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House Speaker Paul Ryan, R-Wis.

Days after a report of old audio revealing his distrust of Donald Trump, House Speaker Paul Ryan praised the president for his rare Reaganesque ability to connect with the American people and his hands-on, crucial role in negotiating sharp differences among Republican lawmakers over the effort to repeal and replace Obamacare.

At his weekly news conference Thursday morning, Ryan, noting he speaks with the president nearly every day, said Trump is “deeply involved” in the process of trying to pass a health care bill.

“I’ve gotta tell you. I am very pleased and very excited … it’s something I haven’t seen in a long time,” Ryan said.

“This president is getting deeply involved. He is helping bridge gaps in our conference. He is a constructive force to help us get to a resolution so that we get consensus on how to repeal and replace Obamacare.”

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Ryan said the main elements of the GOP leadership’s American Health Care Act will remain in place, but “we’re getting feedback and comments from our members, and the president of the United States is the one who has been mediating this.”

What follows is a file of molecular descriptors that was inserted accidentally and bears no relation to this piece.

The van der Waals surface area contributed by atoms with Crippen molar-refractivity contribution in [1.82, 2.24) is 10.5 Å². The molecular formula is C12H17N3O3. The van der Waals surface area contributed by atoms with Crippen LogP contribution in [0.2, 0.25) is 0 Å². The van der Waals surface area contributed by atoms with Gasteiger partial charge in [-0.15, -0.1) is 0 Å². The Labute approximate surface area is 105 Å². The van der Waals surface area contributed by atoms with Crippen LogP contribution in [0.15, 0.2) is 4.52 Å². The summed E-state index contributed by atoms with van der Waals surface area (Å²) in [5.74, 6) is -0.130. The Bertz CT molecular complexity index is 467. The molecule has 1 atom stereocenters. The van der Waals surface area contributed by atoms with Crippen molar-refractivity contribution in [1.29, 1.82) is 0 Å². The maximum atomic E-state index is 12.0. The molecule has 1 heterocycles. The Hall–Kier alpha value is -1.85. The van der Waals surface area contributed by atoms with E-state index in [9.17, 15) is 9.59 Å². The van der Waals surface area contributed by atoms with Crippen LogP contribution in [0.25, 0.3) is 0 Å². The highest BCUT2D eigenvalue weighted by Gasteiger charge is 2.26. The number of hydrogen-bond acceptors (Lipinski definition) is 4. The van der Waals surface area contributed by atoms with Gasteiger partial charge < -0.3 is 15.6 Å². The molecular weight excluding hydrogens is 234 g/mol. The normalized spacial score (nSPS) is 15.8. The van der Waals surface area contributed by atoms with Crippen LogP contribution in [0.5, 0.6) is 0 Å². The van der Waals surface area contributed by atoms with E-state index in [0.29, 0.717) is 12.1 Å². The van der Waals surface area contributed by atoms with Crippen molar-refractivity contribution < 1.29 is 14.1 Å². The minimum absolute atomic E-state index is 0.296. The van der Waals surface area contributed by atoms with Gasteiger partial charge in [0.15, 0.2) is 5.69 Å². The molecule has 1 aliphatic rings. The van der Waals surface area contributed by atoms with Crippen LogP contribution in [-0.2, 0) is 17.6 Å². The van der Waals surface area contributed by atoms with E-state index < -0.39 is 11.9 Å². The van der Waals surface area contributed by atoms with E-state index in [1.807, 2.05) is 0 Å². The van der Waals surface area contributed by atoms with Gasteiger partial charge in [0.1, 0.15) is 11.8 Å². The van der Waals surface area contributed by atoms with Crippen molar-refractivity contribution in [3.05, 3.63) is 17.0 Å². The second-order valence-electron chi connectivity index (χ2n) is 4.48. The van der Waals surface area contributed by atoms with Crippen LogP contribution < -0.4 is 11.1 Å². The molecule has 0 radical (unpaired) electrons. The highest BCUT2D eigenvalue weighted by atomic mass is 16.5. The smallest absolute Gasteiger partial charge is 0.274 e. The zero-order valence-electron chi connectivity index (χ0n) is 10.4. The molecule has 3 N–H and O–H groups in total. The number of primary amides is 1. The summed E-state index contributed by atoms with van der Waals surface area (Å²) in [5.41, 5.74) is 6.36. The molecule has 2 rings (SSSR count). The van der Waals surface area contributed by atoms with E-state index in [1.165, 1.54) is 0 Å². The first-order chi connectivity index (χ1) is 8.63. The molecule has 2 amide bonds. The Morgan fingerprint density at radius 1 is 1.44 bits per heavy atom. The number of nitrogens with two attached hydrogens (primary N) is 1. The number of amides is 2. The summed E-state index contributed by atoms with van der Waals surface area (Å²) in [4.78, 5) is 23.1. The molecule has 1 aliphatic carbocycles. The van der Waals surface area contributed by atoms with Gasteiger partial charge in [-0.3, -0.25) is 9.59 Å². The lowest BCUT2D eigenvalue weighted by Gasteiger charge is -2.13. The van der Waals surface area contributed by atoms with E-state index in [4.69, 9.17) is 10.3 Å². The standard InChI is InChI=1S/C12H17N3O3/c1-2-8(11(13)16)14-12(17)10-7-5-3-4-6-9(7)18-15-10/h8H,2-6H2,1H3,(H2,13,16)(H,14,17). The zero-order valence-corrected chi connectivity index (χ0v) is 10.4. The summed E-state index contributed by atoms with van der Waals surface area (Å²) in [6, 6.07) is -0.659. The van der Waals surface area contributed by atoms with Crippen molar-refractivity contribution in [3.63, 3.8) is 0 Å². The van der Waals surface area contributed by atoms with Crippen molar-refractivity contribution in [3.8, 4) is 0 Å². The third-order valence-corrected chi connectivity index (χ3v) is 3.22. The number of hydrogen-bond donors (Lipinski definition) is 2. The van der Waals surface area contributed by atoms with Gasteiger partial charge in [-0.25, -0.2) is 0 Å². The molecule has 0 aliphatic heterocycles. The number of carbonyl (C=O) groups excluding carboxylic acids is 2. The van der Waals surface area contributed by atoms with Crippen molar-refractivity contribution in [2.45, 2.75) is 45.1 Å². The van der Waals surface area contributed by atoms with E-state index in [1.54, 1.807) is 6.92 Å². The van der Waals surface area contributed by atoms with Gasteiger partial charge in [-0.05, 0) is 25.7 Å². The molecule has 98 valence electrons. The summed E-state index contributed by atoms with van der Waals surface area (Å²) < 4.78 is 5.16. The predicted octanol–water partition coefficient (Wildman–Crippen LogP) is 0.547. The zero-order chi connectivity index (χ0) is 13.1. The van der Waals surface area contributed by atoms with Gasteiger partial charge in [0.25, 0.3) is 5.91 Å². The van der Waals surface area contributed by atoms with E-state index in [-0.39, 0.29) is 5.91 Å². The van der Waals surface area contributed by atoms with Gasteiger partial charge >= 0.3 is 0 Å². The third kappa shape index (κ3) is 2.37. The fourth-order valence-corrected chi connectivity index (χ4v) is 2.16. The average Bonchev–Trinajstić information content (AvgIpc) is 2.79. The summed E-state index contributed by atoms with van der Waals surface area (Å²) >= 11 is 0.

“The president of the United States is the one who is bringing people together, sitting around a table, hashing out our differences, so that we can get to a consensus document,” he said.

“The goal here is to get to a bill that can pass … and that actually is great policy. And the president has been playing a very constructive role in this, and literally hand in glove.”

Ryan said his House leadership team and the president’s team are talking daily, “fused and working together, and I’m very excited about that.”

Responding to a reporter’s reference to an earlier comment about Trump being “unorthodox,” Ryan said the fact that the president is unorthodox “is making it easier for us to pass health care.”

“The president, his involvement and his engagement, his listening and his negotiating skills, are bringing people together so that we have a bill that we can pass,” he said.